September 3, 2019

By Rusty Stahl.

There is a vast chasm between the perspectives of foundation and nonprofit leaders when it comes to the state of investing in the people who make up grantee organizations.

The Center for Effective Philanthropy’s Strengthening Grantees study compares how foundation and nonprofit leaders rate the need to strengthen various organizational capacity functions, such as governance, fundraising, and communications, at nonprofit organizations.

“Leadership” is among the six areas of grantee organizations that most commonly need strengthening that were most commonly mentioned in foundation and nonprofit CEOs’ responses to CEP’s survey. However, “leadership” was only mentioned by 20 percent of nonprofit CEOs (sixth most), while it was mentioned by 31 percent of foundation leaders (fourth most).

In comparison to leadership, “staffing” is considered a high need among nonprofit CEOs, mentioned by 37 percent of nonprofit CEO respondents, second only to fundraising. Yet it does not appear at all among the top six issues most commonly mentioned by funders.

This lack of concern for staffing merits closer attention.

First, it’s important to distinguish the difference between leadership and staffing. Though it may initially sound like semantics, the real-world ramifications of how each are considered are deep and wide.

In my experience, many funders use the term “leadership” primarily to refer to those with positional power — primarily executive directors or CEOs (I use these terms interchangeably in this post), and secondarily others in the “C-suite” or on the board.

This means that funders often want to meet only with nonprofit CEOs when learning about organizations, negotiating grants, and maintaining relationships with grantees. Thus, nonprofit executives are positioned as heroic visionary leaders — the faces of fundraising, day-to-day managers, and chief dishwashers all at once. According to a survey by the Young Nonprofit Professionals Network, this overloaded job description makes emerging leaders in the nonprofit sector shy away from roles they view as unsustainable. If this pressure keeps up, it could seriously diminish the talent pool for future nonprofit executives.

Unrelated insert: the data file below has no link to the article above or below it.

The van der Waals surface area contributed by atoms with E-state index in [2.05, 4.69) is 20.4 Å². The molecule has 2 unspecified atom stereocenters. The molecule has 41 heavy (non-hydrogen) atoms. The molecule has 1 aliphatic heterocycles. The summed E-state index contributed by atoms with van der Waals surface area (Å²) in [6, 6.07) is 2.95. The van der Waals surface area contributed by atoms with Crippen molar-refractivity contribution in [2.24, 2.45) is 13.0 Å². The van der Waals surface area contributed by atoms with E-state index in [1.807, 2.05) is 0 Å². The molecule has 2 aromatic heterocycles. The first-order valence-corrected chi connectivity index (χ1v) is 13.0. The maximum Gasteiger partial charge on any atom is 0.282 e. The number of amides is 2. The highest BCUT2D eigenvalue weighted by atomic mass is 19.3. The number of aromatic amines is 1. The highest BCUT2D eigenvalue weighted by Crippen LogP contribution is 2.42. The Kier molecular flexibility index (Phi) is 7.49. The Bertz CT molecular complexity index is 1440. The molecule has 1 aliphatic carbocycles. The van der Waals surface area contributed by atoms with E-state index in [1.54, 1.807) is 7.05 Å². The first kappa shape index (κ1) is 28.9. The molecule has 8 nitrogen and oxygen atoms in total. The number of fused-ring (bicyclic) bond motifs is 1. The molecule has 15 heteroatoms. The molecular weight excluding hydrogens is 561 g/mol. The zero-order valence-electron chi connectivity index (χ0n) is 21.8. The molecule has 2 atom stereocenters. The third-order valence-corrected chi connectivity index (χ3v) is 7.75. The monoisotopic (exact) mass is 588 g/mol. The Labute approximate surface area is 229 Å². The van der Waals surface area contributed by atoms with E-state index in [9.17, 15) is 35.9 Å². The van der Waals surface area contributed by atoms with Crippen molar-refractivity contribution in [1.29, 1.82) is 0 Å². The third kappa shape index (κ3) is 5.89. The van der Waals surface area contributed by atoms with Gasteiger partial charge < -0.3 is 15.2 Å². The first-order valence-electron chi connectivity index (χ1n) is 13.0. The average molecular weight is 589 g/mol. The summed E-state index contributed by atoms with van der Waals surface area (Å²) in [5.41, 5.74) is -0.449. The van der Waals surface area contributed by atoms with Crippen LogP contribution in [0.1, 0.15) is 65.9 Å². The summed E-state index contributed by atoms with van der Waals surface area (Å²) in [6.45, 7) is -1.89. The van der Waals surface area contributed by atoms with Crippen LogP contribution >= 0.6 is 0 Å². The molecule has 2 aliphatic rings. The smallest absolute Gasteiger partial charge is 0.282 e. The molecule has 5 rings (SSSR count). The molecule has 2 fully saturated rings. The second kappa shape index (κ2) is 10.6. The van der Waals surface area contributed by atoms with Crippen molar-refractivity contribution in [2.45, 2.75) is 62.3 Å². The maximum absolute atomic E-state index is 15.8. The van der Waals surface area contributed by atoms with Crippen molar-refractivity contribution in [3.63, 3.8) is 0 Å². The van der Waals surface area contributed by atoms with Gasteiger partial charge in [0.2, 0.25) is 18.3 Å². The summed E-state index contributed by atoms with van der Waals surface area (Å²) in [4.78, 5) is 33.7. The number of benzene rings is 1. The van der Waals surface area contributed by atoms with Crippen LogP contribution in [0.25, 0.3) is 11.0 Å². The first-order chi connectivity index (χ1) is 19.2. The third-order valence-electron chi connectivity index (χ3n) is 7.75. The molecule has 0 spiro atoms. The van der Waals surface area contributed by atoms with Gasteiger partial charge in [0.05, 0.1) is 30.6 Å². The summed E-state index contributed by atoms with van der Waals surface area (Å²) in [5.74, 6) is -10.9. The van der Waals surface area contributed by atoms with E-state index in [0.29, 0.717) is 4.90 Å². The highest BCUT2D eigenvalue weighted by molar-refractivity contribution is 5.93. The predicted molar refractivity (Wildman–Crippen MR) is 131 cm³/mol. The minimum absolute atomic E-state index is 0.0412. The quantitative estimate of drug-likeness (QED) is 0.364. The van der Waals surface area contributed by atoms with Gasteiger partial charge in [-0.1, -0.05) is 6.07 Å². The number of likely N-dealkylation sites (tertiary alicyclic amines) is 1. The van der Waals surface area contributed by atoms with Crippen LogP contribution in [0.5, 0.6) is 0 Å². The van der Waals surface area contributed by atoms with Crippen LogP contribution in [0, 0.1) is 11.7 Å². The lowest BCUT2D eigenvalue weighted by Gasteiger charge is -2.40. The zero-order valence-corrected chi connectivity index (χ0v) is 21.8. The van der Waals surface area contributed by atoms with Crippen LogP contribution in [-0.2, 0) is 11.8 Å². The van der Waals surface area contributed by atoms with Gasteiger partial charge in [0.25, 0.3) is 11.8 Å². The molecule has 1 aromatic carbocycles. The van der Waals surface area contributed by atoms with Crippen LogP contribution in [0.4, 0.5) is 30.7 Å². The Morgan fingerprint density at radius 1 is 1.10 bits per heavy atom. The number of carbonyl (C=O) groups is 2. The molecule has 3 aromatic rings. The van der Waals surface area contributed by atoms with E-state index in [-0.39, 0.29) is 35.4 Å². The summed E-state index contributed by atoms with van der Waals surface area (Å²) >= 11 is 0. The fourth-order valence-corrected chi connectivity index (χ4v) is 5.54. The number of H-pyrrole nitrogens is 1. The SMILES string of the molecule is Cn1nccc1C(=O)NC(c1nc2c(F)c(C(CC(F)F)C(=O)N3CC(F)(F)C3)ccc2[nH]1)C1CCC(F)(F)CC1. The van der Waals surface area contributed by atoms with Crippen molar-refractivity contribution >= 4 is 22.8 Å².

Moreover, carrying all funder relationships on their own makes nonprofit CEOs hesitant to leave their organizations, even when they are burned out, ready for new challenges, or ready to retire. As Building Movement Project found in a study, baby boomer nonprofit executives fear their departures could destabilize funding for their organizations. This is one reason, the researchers posit, why the predicted mass retirement in the nonprofit sector has not yet happened. As executive transitions and retirements do happen, this fear is one major reason they are unplanned or poorly implemented.

Beyond creating challenges for nonprofit leaders, the practice of equating “leadership” with the CEO or ED helps to create or reinforce what I see as a major blind spot in the funding community: grantmakers do not see the contributions and needs of the rest of a nonprofit’s staff.